Visualising nanomaterials in environmental samples
Engineered nanomaterials occupy a transitional position between the atomic and microscale where they have novel physico-chemical properties which can be tuned with size shape and structure. These properties can be very different from the bulk state, offering versatility within a wide range of applications, from textiles, paints and personal car products, to targeted drug delivery, land remediation or specialised lasers. Engineered nanomaterials have huge potential application but also unknown environmental fate and behaviour.
To understand the environmental fate and behaviour of nanoparticles, we need to understand how they behave in typical environmental conditions and what properties of the nanomaterials govern their behaviour.
One of the fundamental gaps identified is the need to develop methods that can detect nanomaterials in living systems at the cellular scale, for instance bacterial or fungal communities and plants.
At Lancaster Dr Edward Wild has been developing novel bio-imaging techniques for environmental chemistry, to detect and visualise the real time cellular uptake fate and behaviour of environmental pollutants such as polycyclic aromatic hydrocarbons (PAHs) by plant and microbial communities. This has been achieved through the combination of two-photon excitation microscopy and autofluorescence.
We have now developed this technique for the in-vivo detection and visualisation of a range of nanomaterials of environmental concern, including titanium dioxide (TiO2) and cerium dioxide (CeO2) nanoparticles and multiwalled carbon nanotubes (MWCNTs), which we have visualised simultaneously with wheat roots and a range of PAHs.
The imaging of nanomaterials alongside individual cells or whole tissue structures over scales of hundreds of nanometres to hundreds of micrometers can be achieved. Nanomaterials which have been taken up into cells can be monitored alongside chemicals which have sorbed to the nanomaterials. The non-destructive nature of TPEM means that samples can be visualised and monitored in real time over extended time periods.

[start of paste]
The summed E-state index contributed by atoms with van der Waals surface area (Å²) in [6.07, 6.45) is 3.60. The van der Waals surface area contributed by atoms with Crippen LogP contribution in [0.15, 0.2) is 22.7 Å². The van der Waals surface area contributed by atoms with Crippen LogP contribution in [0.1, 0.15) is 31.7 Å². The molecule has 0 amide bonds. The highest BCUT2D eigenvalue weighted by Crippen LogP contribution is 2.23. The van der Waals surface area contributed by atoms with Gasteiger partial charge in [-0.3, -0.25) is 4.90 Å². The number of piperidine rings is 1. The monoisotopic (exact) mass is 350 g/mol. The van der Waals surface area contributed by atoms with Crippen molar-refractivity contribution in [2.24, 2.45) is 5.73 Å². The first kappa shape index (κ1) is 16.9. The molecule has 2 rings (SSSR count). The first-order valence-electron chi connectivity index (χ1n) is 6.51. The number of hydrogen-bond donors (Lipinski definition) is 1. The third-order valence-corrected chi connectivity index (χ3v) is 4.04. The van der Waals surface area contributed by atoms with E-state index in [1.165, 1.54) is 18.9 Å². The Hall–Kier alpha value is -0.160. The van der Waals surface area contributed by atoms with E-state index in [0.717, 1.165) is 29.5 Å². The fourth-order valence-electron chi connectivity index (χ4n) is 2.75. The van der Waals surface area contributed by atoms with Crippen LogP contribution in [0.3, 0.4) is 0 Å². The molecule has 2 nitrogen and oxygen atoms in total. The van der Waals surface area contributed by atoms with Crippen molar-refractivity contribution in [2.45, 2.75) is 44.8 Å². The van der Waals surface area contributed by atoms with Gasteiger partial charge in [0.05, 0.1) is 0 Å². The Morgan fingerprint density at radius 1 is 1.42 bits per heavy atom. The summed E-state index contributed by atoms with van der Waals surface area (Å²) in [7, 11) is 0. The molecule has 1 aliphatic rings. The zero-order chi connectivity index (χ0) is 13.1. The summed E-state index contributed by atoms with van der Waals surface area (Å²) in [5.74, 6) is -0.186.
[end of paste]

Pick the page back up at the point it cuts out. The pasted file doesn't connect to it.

A new article in Environmental Science and Technology outlines the potential of this technique for the in-vivo visualisation of certain nanomaterials and their interactions with organic chemicals and highlight its potential uses with both in-vivo and in vitro systems to identify cellular uptake, storage, or degradation, and look at future applications with bacteria, fungi, lung tissues and skin.
Wed 10 June 2009
A Faculty team representing science, technology, engineering and maths took part in EDF Energy's 'Science Day' on Saturday 21st March at Heysham Power Station.
Wed 25 March 2015
Professor Roger Jones has replaced Professor Peter Ratoff as Head of the Physics Department. Roger gained a PhD studying neutrino interactions at CERN and Fermilab before starting his career at CERN working at the Large Electron-Positron (LEP) Collider.
Tue 24 March 2015
As part of British Science week, 170 students from 14 schools across the region came to Lancaster University on Wednesday 18th March to compete in science, technology, engineering and mathematics challenges.
Mon 23 March 2015
Lancaster University’s new flagship Engineering Building will provide a beacon of excellence for research and recruitment for the UK’s buoyant and significant engineering industry.
Mon 23 March 2015